Topical combination therapy for cutaneous squamous cell carcinoma in situ with 5-fluorouracil cream and imiquimod cream in patients who have failed topical monotherapy.
ABSTRACT Topical therapeutic options for cutaneous squamous cell carcinoma in situ include 5-fluorouracil cream and imiquimod cream. Such treatment may be preferable to surgical or destructive modalities in certain anatomic locations and in instances where patients are unwilling or poor surgical candidates. We present 4 such patients with cutaneous squamous cell carcinoma in situ involving a digit. Each patient failed treatment with imiquimod cream as monotherapy. In addition, two patients failed treatment with 5-fluorouracil cream as monotherapy. All 4 responded completely to 5-fluorouracil and imiquimod cream as combination therapy. In patients who have failed monotherapy with a topical agent for cutaneous squamous cell carcinoma in situ, combination treatment using both topical 5-fluorouracil cream and imiquimod cream may be considered as an alternative therapeutic strategy.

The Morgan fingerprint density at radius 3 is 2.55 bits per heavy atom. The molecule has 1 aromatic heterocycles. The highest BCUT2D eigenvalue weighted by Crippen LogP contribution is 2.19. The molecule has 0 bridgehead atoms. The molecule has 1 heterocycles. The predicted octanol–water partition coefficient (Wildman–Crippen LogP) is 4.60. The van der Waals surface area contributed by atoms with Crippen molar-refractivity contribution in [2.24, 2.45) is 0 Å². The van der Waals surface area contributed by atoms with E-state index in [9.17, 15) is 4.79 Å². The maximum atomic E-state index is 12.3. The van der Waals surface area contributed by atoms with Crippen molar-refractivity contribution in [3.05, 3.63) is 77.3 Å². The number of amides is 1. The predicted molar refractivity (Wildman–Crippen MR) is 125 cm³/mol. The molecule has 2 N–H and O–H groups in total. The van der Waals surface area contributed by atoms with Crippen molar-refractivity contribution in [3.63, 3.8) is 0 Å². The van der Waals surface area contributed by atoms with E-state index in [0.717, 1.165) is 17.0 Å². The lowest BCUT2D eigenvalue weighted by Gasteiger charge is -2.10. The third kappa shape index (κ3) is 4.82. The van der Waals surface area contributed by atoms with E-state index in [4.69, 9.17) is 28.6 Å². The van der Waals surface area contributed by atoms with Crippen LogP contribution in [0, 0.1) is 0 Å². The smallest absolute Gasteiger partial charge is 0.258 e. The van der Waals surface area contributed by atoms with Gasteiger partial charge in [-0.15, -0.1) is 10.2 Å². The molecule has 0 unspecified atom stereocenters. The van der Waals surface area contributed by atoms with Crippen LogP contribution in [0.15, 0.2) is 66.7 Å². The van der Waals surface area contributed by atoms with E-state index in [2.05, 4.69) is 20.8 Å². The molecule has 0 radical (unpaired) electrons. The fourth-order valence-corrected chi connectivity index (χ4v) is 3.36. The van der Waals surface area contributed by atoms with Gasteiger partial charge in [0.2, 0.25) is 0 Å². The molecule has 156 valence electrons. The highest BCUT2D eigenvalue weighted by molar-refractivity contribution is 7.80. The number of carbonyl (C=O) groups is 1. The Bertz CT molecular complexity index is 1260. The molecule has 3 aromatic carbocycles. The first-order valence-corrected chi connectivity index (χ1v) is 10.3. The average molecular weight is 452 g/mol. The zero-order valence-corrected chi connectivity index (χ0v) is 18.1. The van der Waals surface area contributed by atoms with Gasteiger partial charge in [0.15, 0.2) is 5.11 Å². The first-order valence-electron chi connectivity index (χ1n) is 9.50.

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ABSTRACT: Toll-like receptors (TLRs) have first been characterized for their capacity to detect conserved microbial components like lipopolysaccharide (LPS) and double-stranded RNA, resulting in the elicitation of potent (innate) immune responses against invading pathogens. More recently, TLRs have also been shown to promote the activation of the cognate immune system against cancer cells. Today, only three TLR agonists are approved by FDA for use in humans: the bacillus Calmette-Guérin (BCG), monophosphoryl lipid A (MPL) and imiquimod. BCG (an attenuated strain of Mycobacterium bovis) is mainly used as a vaccine against tuberculosis, but also for the immunotherapy of in situ bladder carcinoma. MPL (derived from the LPS of Salmonella minnesota) is included in the formulation of Cervarix®, a vaccine against human papillomavirus-16 and -18. Imiquimod (a synthetic imidazoquinoline) is routinely employed for actinic keratosis, superficial basal cell carcinoma, and external genital warts (condylomata acuminata). In this Trial Watch, we will summarize the results of recently completed clinical trials and discuss the progress of ongoing studies that have evaluated/are evaluating FDA-approved TLR agonists as off-label medications for cancer therapy.Oncoimmunology. 09/2012; 1(6):894-907.